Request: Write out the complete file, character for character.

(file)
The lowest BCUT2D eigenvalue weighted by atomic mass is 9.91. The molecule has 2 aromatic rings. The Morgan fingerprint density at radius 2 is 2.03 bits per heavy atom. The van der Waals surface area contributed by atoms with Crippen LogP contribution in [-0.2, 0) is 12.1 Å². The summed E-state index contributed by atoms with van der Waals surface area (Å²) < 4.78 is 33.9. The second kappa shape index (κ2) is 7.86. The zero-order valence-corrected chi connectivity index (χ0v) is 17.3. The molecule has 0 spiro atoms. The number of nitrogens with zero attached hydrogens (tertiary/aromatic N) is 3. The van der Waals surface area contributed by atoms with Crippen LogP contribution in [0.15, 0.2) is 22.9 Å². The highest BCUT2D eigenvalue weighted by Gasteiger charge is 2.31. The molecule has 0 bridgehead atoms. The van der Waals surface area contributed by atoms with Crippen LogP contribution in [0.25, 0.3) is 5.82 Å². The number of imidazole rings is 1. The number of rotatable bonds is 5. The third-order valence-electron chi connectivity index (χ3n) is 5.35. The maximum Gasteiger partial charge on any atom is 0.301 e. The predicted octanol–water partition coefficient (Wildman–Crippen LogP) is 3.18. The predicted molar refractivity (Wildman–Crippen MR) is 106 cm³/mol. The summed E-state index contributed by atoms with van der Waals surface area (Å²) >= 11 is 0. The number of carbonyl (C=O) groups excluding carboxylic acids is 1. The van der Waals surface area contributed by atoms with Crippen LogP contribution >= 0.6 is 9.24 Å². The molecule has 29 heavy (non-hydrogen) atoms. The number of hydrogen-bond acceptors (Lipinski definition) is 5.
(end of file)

The lowest BCUT2D eigenvalue weighted by atomic mass is 9.91. The molecule has 2 aromatic rings. The Morgan fingerprint density at radius 2 is 2.03 bits per heavy atom. The van der Waals surface area contributed by atoms with Crippen LogP contribution in [-0.2, 0) is 12.1 Å². The summed E-state index contributed by atoms with van der Waals surface area (Å²) < 4.78 is 33.9. The second kappa shape index (κ2) is 7.86. The zero-order valence-corrected chi connectivity index (χ0v) is 17.3. The molecule has 0 spiro atoms. The number of nitrogens with zero attached hydrogens (tertiary/aromatic N) is 3. The van der Waals surface area contributed by atoms with Crippen LogP contribution in [0.15, 0.2) is 22.9 Å². The highest BCUT2D eigenvalue weighted by Gasteiger charge is 2.31. The molecule has 0 bridgehead atoms. The van der Waals surface area contributed by atoms with Crippen LogP contribution in [0.25, 0.3) is 5.82 Å². The number of imidazole rings is 1. The number of rotatable bonds is 5. The third-order valence-electron chi connectivity index (χ3n) is 5.35. The maximum Gasteiger partial charge on any atom is 0.301 e. The predicted octanol–water partition coefficient (Wildman–Crippen LogP) is 3.18. The predicted molar refractivity (Wildman–Crippen MR) is 106 cm³/mol. The summed E-state index contributed by atoms with van der Waals surface area (Å²) >= 11 is 0. The number of carbonyl (C=O) groups excluding carboxylic acids is 1. The van der Waals surface area contributed by atoms with Crippen LogP contribution >= 0.6 is 9.24 Å². The molecule has 29 heavy (non-hydrogen) atoms. The number of hydrogen-bond acceptors (Lipinski definition) is 5.